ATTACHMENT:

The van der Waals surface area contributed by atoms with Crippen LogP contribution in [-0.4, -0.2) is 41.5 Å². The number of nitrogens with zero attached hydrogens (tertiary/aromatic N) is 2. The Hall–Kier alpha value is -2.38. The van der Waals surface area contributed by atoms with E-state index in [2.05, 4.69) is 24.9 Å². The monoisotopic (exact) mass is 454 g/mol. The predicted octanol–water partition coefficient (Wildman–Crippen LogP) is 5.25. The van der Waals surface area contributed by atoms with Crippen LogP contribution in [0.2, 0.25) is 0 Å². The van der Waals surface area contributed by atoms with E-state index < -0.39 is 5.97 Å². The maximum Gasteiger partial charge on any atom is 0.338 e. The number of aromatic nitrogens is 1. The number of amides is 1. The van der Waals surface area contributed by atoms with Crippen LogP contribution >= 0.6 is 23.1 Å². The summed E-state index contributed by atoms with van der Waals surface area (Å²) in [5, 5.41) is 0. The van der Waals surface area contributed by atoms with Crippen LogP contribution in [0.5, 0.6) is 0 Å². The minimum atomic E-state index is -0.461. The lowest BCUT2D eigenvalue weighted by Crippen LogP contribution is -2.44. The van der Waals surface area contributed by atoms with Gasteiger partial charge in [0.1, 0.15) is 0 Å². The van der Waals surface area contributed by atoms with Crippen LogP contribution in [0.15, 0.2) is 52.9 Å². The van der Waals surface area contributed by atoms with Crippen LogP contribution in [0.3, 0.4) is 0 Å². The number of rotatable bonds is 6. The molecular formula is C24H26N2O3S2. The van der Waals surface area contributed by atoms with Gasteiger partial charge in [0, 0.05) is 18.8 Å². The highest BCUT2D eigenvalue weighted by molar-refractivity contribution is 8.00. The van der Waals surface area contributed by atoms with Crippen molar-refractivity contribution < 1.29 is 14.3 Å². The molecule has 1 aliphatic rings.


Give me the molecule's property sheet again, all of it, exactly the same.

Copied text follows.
The van der Waals surface area contributed by atoms with Crippen LogP contribution in [-0.4, -0.2) is 41.5 Å². The number of nitrogens with zero attached hydrogens (tertiary/aromatic N) is 2. The Hall–Kier alpha value is -2.38. The van der Waals surface area contributed by atoms with E-state index in [2.05, 4.69) is 24.9 Å². The monoisotopic (exact) mass is 454 g/mol. The predicted octanol–water partition coefficient (Wildman–Crippen LogP) is 5.25. The van der Waals surface area contributed by atoms with Crippen LogP contribution in [0.2, 0.25) is 0 Å². The van der Waals surface area contributed by atoms with E-state index < -0.39 is 5.97 Å². The maximum Gasteiger partial charge on any atom is 0.338 e. The number of aromatic nitrogens is 1. The number of amides is 1. The van der Waals surface area contributed by atoms with Crippen LogP contribution >= 0.6 is 23.1 Å². The summed E-state index contributed by atoms with van der Waals surface area (Å²) in [5, 5.41) is 0. The van der Waals surface area contributed by atoms with Crippen LogP contribution in [0.5, 0.6) is 0 Å². The minimum atomic E-state index is -0.461. The lowest BCUT2D eigenvalue weighted by Crippen LogP contribution is -2.44. The van der Waals surface area contributed by atoms with Gasteiger partial charge in [0.1, 0.15) is 0 Å². The van der Waals surface area contributed by atoms with Crippen LogP contribution in [0.15, 0.2) is 52.9 Å². The van der Waals surface area contributed by atoms with Crippen LogP contribution in [0.3, 0.4) is 0 Å². The number of rotatable bonds is 6. The molecular formula is C24H26N2O3S2. The van der Waals surface area contributed by atoms with Gasteiger partial charge in [0, 0.05) is 18.8 Å². The highest BCUT2D eigenvalue weighted by molar-refractivity contribution is 8.00. The van der Waals surface area contributed by atoms with Crippen molar-refractivity contribution < 1.29 is 14.3 Å². The molecule has 1 aliphatic rings.